9. Jim Flanagan

    Jim Flanagan Guest

    I caught that also. My unit didn't come with a controller board.
    It had been removed for some odd reason. That is why I built a replica
    and the subsequent initial posting concerning the thermal feedback
    question. I built my unit the way we believe it should be. All is
    well now, functionally.
  10. Fred Bloggs

    Fred Bloggs Guest

    Ummmm, looks like U1 is integrating the thermistor bridge error with a
    0.001Hz time constant and ~40dB gain, so hard to visualize a "slam"
    on/off action in that circuit.
    Ummm, since the Q4 current gain is so high, U1 is required to inject
    just a few uA into Q1 base for full-on of the Darlington. There is not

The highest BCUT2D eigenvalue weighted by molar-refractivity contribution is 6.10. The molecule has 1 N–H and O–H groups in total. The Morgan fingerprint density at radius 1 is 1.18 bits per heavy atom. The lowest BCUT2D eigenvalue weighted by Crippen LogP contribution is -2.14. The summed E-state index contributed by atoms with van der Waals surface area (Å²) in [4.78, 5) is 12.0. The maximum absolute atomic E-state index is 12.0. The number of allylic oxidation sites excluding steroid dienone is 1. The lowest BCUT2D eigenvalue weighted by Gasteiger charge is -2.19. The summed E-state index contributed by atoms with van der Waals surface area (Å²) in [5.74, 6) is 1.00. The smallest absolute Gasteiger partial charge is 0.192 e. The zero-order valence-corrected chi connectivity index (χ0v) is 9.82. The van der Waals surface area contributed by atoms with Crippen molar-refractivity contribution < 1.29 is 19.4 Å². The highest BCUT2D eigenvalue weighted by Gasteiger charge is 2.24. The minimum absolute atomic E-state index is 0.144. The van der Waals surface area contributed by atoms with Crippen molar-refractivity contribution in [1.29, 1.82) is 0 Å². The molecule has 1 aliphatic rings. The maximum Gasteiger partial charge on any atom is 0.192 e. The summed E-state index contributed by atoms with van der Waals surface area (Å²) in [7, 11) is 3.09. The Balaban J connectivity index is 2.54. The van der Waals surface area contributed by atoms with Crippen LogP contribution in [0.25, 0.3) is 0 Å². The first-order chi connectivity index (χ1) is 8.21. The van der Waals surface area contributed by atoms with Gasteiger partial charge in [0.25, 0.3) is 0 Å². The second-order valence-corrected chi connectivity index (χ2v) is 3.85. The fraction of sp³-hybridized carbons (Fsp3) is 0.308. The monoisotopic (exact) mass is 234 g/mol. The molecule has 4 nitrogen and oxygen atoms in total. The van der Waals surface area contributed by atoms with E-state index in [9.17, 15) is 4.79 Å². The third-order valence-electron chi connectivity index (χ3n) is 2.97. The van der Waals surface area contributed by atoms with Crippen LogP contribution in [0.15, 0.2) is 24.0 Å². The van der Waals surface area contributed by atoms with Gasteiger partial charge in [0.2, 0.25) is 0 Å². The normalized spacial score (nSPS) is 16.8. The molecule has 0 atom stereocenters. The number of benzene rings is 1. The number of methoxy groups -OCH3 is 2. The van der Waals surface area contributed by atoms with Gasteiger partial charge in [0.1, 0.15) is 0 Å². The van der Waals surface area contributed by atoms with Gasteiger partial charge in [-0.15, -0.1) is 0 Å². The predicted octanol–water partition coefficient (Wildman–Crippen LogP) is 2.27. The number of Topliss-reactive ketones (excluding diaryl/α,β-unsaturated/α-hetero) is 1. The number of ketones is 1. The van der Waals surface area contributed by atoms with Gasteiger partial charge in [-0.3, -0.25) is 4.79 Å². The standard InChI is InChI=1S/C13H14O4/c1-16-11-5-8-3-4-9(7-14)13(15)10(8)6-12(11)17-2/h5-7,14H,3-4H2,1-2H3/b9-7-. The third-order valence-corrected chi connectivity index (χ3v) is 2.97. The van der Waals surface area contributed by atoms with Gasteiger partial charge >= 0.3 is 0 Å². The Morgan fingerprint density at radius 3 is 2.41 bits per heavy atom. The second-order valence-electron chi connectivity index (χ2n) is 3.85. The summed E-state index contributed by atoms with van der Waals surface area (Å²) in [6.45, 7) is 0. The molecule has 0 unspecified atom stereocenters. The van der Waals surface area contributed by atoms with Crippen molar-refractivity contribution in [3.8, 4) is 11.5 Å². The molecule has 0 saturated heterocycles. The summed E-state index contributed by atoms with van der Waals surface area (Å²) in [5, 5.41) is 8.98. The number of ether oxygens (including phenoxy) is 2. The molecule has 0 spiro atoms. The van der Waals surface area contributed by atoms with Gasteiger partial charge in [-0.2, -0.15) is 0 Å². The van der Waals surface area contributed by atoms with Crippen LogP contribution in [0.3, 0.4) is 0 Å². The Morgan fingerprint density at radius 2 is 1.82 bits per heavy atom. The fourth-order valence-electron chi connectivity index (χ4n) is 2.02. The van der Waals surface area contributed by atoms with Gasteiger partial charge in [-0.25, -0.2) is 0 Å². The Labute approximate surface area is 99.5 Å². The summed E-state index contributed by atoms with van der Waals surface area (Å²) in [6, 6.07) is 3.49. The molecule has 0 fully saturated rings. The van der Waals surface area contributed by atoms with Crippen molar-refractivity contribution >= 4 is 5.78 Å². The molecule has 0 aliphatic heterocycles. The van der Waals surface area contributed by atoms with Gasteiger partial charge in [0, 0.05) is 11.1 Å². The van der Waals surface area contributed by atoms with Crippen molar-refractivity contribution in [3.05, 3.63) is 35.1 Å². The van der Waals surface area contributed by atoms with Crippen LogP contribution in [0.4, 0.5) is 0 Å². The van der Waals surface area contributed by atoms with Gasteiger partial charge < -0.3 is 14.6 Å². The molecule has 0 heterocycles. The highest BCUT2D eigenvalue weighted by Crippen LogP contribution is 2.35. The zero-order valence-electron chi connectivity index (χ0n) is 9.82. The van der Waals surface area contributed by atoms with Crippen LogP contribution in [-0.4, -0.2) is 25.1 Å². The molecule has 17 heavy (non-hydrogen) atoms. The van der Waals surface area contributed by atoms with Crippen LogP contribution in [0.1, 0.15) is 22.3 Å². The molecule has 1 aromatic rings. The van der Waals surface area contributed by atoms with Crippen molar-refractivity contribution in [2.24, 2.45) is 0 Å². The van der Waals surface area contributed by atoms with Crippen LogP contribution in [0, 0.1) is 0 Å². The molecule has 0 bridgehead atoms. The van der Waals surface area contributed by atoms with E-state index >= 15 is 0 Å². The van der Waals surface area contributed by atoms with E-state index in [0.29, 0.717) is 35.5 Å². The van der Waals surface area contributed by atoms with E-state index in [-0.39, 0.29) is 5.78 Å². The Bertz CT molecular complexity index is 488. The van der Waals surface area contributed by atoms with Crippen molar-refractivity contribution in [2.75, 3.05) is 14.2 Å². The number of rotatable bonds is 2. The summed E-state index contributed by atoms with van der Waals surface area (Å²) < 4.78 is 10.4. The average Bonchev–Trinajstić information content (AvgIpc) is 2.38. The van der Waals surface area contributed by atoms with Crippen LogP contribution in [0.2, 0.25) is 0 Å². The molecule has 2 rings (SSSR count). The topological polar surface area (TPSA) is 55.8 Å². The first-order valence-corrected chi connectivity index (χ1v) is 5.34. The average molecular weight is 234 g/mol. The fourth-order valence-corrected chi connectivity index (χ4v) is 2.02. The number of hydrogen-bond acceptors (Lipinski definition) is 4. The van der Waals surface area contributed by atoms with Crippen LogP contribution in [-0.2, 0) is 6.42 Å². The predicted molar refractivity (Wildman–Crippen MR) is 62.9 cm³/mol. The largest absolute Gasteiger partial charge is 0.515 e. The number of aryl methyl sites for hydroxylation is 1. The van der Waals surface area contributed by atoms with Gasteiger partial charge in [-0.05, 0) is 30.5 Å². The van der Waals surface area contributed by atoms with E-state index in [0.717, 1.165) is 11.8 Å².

going to be much of a "span" about this Q1 base voltage threshold.
    The UJT will be oscillating at something around 4KHz, and its purpose is
    to chop the Q4 drive to minimize power dissipation, nothing exotic there
    in the way of control loop processing.

    The funny labeling on the heater wires and the diode in Q4 lead me to
    suspect the heater drive may be AC...but then the color coding makes me
    think it should not be.
  11. MooseFET

    MooseFET Guest

    How do you get 0.001Hz?

    51.1K * 2 uF -> 1.55Hz

    5.6M * 2 uF -> 0.014Hz

    The latter being the zero in the PI controller, I'd expect the gain
    cross over to be near that point.

    It is the voltage on the base of Q1 that matters here.
    Q2 is fed with a ramp from C1.
  12. John Larkin

    John Larkin Guest

    Then maybe you should give it another try.